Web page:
19 July 2018 - 1pm - Zoology Museum
Exploring the fish microbiome: links with stress and disease in aquaculture
There is growing recognition that microbial communities associated with the gut and other mucosal surfaces have a critical influence on host health. The microbiome enhances immunity, pathogen defence, digestion, nutrient acquisition and metabolism, but is also sensitive to disruption by environmental stressors which may adversely affect host health and disease susceptibility. I will talk about our recent research examining how conditions experienced in aquaculture influence the fish microbiome. This includes a fundamental difference in the microbiome of wild and hatchery-reared Atlantic salmon fry, reflecting environmental and genetic diversity. We found that while the gut microbiome is strongly influenced by diet, prior environmental conditions have a lasting influence on microbiome structure. I will also talk about the effects of aquaculture-related stress on the fish microbiome. This includes how faecal cortisol levels are associated with abundance of beneficial Lactobacillus in the gut and how early life stress causes persistent effects on the microbiome including abundance of opportunistic pathogens.
Small world network and the Prisoner’s dilemma: how does cooperation survive?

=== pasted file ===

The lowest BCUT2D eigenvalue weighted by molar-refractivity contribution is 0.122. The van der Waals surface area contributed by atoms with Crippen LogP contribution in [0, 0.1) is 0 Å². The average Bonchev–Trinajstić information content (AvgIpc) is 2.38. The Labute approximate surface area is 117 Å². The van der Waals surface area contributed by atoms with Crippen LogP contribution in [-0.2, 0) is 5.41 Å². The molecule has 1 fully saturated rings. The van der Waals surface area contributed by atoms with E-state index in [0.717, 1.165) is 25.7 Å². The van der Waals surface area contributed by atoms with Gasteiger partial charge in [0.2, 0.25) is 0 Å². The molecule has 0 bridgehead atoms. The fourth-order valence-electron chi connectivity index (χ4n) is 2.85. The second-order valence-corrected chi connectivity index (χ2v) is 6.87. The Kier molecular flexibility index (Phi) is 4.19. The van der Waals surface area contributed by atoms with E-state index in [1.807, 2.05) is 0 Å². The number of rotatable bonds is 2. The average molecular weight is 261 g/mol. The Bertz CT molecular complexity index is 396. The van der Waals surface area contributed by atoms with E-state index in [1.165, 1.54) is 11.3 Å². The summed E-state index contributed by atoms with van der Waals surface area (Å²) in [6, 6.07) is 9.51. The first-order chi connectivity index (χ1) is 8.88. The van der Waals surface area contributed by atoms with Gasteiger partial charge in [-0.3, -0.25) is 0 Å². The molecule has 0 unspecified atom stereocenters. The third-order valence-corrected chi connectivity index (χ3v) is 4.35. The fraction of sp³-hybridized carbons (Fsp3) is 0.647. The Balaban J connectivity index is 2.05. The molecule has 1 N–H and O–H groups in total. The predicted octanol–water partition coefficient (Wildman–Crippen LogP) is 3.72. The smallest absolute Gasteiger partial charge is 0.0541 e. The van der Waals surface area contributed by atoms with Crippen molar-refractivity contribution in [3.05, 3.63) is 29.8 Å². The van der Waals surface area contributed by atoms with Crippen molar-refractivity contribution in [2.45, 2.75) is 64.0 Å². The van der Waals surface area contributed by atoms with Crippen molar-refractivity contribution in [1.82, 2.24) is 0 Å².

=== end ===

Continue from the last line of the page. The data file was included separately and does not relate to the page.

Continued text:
Cooperation is observed across multiple species and a range of life histories, from slime molds to apes, hence the interest in a general explanation for the emergence and persistence of this behaviour within social groups. Evolutionary game theory, using models like the Prisoner’s dilemma, has been employed to investigate these questions. The distribution of links among interacting players in games like the Prisoner’s dilemma provides an interesting avenue to study how social populations evolve under different interaction networks. Small world network (SWN) connectivity allows regular (e.g., nearest neighbour) networks to gradually be altered to completely random interaction networks.
We studied how SWNs affected the invasion of cheaters into a spatially structured population of cooperators, varying the relative pay-offs for cheaters and the proportion of randomised links among players in an otherwise regular interaction network. We recorded the time a defector takes to invade the population, the final stable proportion of each strategy (cooperator or cheater) and the variability in this proportion across different network structures.
SWNs facilitate the invasion of defectors at lower pay-off levels than regular networks, by preventing the formation of blocks of cheaters and the reduced payoffs associated with those interaction blocks. In this scenario, the lower scoring cooperators are at an evolutionary disadvantage, as cooperation clusters can’t easily be formed to resist invasion. For a specific range of payoffs, the speed of invasion is significantly facilitated by the proportion of randomised links present. SWN links therefore influence the speed and stable state of evolutionary dynamics.